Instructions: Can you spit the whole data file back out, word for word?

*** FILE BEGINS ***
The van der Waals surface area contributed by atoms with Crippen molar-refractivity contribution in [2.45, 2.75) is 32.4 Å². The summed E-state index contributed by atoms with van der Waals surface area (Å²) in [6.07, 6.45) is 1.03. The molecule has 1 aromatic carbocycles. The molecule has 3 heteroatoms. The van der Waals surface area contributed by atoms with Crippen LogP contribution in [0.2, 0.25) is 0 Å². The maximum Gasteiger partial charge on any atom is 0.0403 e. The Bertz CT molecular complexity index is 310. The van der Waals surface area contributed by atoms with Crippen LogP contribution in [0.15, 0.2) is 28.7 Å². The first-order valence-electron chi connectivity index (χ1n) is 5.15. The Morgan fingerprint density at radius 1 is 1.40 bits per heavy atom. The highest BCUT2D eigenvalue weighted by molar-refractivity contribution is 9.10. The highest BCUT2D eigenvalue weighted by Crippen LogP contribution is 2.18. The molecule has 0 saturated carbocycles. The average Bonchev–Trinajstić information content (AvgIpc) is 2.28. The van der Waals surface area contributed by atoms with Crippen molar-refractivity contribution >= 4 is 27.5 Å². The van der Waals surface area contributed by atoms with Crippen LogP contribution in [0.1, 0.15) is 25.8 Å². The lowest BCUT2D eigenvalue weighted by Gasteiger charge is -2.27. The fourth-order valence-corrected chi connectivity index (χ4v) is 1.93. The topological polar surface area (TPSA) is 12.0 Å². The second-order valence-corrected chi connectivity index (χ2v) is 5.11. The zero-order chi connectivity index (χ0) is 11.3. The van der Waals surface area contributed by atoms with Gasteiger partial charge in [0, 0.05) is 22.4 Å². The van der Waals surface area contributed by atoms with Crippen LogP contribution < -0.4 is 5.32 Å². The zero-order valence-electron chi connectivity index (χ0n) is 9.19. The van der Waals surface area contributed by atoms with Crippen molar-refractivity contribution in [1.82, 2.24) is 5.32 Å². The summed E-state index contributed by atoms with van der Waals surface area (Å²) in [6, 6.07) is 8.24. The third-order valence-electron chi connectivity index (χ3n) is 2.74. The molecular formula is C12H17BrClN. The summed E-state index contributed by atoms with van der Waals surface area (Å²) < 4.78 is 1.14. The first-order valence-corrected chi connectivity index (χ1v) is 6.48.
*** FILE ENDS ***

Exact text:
The van der Waals surface area contributed by atoms with Crippen molar-refractivity contribution in [2.45, 2.75) is 32.4 Å². The summed E-state index contributed by atoms with van der Waals surface area (Å²) in [6.07, 6.45) is 1.03. The molecule has 1 aromatic carbocycles. The molecule has 3 heteroatoms. The van der Waals surface area contributed by atoms with Crippen LogP contribution in [0.2, 0.25) is 0 Å². The maximum Gasteiger partial charge on any atom is 0.0403 e. The Bertz CT molecular complexity index is 310. The van der Waals surface area contributed by atoms with Crippen LogP contribution in [0.15, 0.2) is 28.7 Å². The first-order valence-electron chi connectivity index (χ1n) is 5.15. The Morgan fingerprint density at radius 1 is 1.40 bits per heavy atom. The highest BCUT2D eigenvalue weighted by molar-refractivity contribution is 9.10. The highest BCUT2D eigenvalue weighted by Crippen LogP contribution is 2.18. The molecule has 0 saturated carbocycles. The average Bonchev–Trinajstić information content (AvgIpc) is 2.28. The van der Waals surface area contributed by atoms with Crippen molar-refractivity contribution >= 4 is 27.5 Å². The van der Waals surface area contributed by atoms with Crippen LogP contribution in [0.1, 0.15) is 25.8 Å². The lowest BCUT2D eigenvalue weighted by Gasteiger charge is -2.27. The fourth-order valence-corrected chi connectivity index (χ4v) is 1.93. The topological polar surface area (TPSA) is 12.0 Å². The second-order valence-corrected chi connectivity index (χ2v) is 5.11. The zero-order chi connectivity index (χ0) is 11.3. The van der Waals surface area contributed by atoms with Gasteiger partial charge in [0, 0.05) is 22.4 Å². The van der Waals surface area contributed by atoms with Crippen LogP contribution < -0.4 is 5.32 Å². The zero-order valence-electron chi connectivity index (χ0n) is 9.19. The van der Waals surface area contributed by atoms with Crippen molar-refractivity contribution in [1.82, 2.24) is 5.32 Å². The summed E-state index contributed by atoms with van der Waals surface area (Å²) in [6, 6.07) is 8.24. The third-order valence-electron chi connectivity index (χ3n) is 2.74. The molecular formula is C12H17BrClN. The summed E-state index contributed by atoms with van der Waals surface area (Å²) < 4.78 is 1.14. The first-order valence-corrected chi connectivity index (χ1v) is 6.48.